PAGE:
Dassault’s most innovative product, CATIA, has only grown in popularity since its release in 1981. In fact, it’s the world’s leading brand for product design. It’s essentially a 3D Product Lifecycle Management (PLM) software suite.
CATIA can be used throughout the entire process of product development—from conceptualization and design (CAD) to engineering (CAE) to manufacturing (CAM). Not only can users design products, they can do so in a real-life behavioral context. While CATIA started out in aerospace initially, it has since branched out to other industries such as shipbuilding and architecture.
One of CATIA’s biggest advantages is that it offers disciplines and industries a specialized toolset. For aircraft, it offers wiring, meta and composite materials. For car design it has a toolset for Class A surfaces. From 3D sketching to 3D printing, CATIA provides all the solutions a designer or engineer would need.
SolidWorks is a solid modeling CAD and CAE program. It was the first significant 3D modeler for Windows in 1995—a huge step in the evolution of CAD. By 2013, approximately 2 million engineers and designers in over 165,000 companies were using the software. Needless to say, it’s a program that competes with the best in the CAD industry.
Designers can use SolidWorks to create auto-generated 2D drawings and advanced 3D models using a parametric feature-based approach. SolidWorks also gives users the ability to perform analyses and simulations including Finite Element Analysis. The product places an emphasis upon faster modeling, new design tools and enhanced collaboration.
From 2007 onward, Dassault’s interests moved away from just the 3D virtual model to every aspect of product design—from requirements, to commentary around the concept, to simulation results. From this, the 3DEXPERIENCE platform was created. This platform is a suite of industry-focused applications that are built around industry best practices and processes.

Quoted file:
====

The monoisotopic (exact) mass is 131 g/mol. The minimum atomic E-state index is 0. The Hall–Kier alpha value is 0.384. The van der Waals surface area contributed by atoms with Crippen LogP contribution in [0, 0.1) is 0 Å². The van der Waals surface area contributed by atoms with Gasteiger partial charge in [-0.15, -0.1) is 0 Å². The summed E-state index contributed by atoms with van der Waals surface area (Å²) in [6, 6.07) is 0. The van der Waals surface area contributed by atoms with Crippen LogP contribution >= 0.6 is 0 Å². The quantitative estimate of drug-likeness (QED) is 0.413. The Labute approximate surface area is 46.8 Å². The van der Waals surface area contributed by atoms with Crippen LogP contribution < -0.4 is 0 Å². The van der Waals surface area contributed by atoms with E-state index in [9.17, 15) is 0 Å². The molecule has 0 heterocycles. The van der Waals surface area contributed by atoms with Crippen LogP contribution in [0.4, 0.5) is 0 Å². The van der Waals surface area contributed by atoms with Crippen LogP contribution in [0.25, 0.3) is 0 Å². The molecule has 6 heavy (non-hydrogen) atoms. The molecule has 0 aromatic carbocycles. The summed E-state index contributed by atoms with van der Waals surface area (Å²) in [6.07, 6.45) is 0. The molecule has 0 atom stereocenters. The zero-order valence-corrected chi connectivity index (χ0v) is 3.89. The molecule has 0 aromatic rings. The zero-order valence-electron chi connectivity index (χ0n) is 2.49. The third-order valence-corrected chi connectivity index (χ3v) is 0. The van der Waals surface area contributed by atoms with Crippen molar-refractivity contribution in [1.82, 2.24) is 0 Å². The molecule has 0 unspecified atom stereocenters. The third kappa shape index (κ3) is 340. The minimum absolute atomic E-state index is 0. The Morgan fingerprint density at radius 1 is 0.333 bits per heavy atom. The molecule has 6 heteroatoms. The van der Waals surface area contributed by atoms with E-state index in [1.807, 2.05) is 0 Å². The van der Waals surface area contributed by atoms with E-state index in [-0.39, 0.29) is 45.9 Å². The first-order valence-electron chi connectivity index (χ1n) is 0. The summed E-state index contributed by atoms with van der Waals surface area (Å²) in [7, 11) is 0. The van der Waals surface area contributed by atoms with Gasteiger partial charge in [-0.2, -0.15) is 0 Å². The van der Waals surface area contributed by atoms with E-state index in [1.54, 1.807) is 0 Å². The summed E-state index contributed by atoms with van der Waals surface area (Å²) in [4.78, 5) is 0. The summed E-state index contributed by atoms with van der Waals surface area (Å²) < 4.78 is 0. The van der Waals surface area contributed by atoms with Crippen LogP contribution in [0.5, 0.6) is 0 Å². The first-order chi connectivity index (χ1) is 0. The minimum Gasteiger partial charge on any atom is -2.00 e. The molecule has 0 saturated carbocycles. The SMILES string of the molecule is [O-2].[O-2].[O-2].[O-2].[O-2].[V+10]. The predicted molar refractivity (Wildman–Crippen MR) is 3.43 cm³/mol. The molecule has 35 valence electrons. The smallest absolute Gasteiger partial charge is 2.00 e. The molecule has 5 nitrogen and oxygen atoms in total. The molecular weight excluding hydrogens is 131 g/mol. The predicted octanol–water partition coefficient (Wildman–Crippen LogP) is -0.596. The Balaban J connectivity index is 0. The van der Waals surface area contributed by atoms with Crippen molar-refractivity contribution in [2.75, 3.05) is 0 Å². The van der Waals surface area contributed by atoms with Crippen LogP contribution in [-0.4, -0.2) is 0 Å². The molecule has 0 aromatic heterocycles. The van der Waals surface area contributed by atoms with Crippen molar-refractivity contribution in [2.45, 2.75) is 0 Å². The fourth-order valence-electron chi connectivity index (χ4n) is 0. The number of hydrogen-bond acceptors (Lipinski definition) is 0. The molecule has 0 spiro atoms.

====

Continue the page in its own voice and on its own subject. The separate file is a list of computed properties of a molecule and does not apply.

These apps are subsets of existing software brands, so customers have to decide whether they want to buy individual products or the packaged ‘experiences’. You can find out more about 3DEXPERIENCE in the video below.
Note: Here’s an update on Dassault Aviation adopting 3DEXPERIENCE
The SIMULIA brand offers users realistic simulation applications. Through this, users can explore the real-world behavior of products and life. This includes Abaqus for Unified Multi-Physics FEA and the CATIA-integrated FEA solution which allows engineers to design and simulate in one environment.
This brand helped to develop The Living Heart Project, which created the world’s first realistic 3D simulation model of a whole human heart. It holds promise for the future—clinicians could use this in the future to diagnose and treat illnesses without invasive procedures.
The ENOVIA brand is the common collaborative platform for all Dassault Systèmes brands. It ensures real-time collaboration and enables bill of material management across the product lifecycle. The brand also comes with product planning and program management solutions which enable users to precisely orchestrate the most complex of processes. In addition, ENOVIA offers tools for quality issue prevention such as Quality Functional Deployment (QFD), Failure Mode and Effect Analysis (FMEA) and much more.
The DELMIA brand is a PLM digital manufacturing software. It enables manufacturers to virtually plan, create and monitor all production processes—from the early process planning and assembly creation to a complete definition of the production facility and equipment. With collaborative manufacturing, users can create and annotate 3D simulations of production issues and share them with others. This streamlined collaboration accelerates and shortens the product cycle.